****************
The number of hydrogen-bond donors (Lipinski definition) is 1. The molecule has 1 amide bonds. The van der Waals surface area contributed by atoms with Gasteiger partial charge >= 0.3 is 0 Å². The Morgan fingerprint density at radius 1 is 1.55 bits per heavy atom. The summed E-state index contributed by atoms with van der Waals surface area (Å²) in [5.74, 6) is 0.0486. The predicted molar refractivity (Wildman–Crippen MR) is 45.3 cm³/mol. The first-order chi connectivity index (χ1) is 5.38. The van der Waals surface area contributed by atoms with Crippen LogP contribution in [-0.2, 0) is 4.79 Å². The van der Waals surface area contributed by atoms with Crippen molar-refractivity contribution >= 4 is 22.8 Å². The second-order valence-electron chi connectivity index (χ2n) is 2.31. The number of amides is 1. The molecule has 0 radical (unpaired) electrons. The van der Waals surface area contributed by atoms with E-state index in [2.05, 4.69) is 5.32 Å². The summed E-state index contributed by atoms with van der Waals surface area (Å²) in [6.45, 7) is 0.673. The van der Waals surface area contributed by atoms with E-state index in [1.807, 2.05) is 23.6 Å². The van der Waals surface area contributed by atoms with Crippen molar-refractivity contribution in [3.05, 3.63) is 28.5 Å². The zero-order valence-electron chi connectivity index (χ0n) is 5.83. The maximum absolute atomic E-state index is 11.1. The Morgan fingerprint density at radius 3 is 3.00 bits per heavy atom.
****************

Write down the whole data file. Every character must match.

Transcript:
The number of hydrogen-bond donors (Lipinski definition) is 1. The molecule has 1 amide bonds. The van der Waals surface area contributed by atoms with Gasteiger partial charge >= 0.3 is 0 Å². The Morgan fingerprint density at radius 1 is 1.55 bits per heavy atom. The summed E-state index contributed by atoms with van der Waals surface area (Å²) in [5.74, 6) is 0.0486. The predicted molar refractivity (Wildman–Crippen MR) is 45.3 cm³/mol. The first-order chi connectivity index (χ1) is 5.38. The van der Waals surface area contributed by atoms with Crippen LogP contribution in [-0.2, 0) is 4.79 Å². The van der Waals surface area contributed by atoms with Crippen molar-refractivity contribution >= 4 is 22.8 Å². The second-order valence-electron chi connectivity index (χ2n) is 2.31. The number of amides is 1. The molecule has 0 radical (unpaired) electrons. The van der Waals surface area contributed by atoms with E-state index in [2.05, 4.69) is 5.32 Å². The summed E-state index contributed by atoms with van der Waals surface area (Å²) in [6.45, 7) is 0.673. The van der Waals surface area contributed by atoms with E-state index in [1.807, 2.05) is 23.6 Å². The van der Waals surface area contributed by atoms with Crippen molar-refractivity contribution in [3.05, 3.63) is 28.5 Å². The zero-order valence-electron chi connectivity index (χ0n) is 5.83. The maximum absolute atomic E-state index is 11.1. The Morgan fingerprint density at radius 3 is 3.00 bits per heavy atom.